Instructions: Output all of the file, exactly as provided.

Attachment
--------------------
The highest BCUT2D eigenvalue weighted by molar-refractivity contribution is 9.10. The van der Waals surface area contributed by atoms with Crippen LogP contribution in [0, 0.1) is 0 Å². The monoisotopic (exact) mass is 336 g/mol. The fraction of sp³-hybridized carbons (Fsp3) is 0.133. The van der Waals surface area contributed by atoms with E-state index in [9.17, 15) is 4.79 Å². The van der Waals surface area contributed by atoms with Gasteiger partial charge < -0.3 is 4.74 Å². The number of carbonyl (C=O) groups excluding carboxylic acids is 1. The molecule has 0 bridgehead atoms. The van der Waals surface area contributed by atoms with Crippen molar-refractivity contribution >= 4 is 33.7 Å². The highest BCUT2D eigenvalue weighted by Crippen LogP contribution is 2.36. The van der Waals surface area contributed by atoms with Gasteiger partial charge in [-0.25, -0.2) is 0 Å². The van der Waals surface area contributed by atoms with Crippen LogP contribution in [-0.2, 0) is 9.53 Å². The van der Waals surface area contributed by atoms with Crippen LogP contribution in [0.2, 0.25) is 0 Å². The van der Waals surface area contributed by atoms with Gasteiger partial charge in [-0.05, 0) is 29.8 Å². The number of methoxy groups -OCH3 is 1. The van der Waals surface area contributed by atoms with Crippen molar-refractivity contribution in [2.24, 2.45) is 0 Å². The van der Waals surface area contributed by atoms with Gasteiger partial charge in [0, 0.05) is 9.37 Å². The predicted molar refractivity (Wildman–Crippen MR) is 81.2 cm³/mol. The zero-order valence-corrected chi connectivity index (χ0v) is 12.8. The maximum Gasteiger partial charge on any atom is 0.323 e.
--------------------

The highest BCUT2D eigenvalue weighted by molar-refractivity contribution is 9.10. The van der Waals surface area contributed by atoms with Crippen LogP contribution in [0, 0.1) is 0 Å². The monoisotopic (exact) mass is 336 g/mol. The fraction of sp³-hybridized carbons (Fsp3) is 0.133. The van der Waals surface area contributed by atoms with E-state index in [9.17, 15) is 4.79 Å². The van der Waals surface area contributed by atoms with Gasteiger partial charge < -0.3 is 4.74 Å². The number of carbonyl (C=O) groups excluding carboxylic acids is 1. The molecule has 0 bridgehead atoms. The van der Waals surface area contributed by atoms with Crippen molar-refractivity contribution >= 4 is 33.7 Å². The highest BCUT2D eigenvalue weighted by Crippen LogP contribution is 2.36. The van der Waals surface area contributed by atoms with Gasteiger partial charge in [-0.25, -0.2) is 0 Å². The van der Waals surface area contributed by atoms with Crippen LogP contribution in [-0.2, 0) is 9.53 Å². The van der Waals surface area contributed by atoms with Crippen LogP contribution in [0.2, 0.25) is 0 Å². The van der Waals surface area contributed by atoms with Gasteiger partial charge in [-0.05, 0) is 29.8 Å². The number of methoxy groups -OCH3 is 1. The van der Waals surface area contributed by atoms with Crippen molar-refractivity contribution in [2.24, 2.45) is 0 Å². The van der Waals surface area contributed by atoms with Gasteiger partial charge in [0, 0.05) is 9.37 Å². The predicted molar refractivity (Wildman–Crippen MR) is 81.2 cm³/mol. The zero-order valence-corrected chi connectivity index (χ0v) is 12.8. The maximum Gasteiger partial charge on any atom is 0.323 e.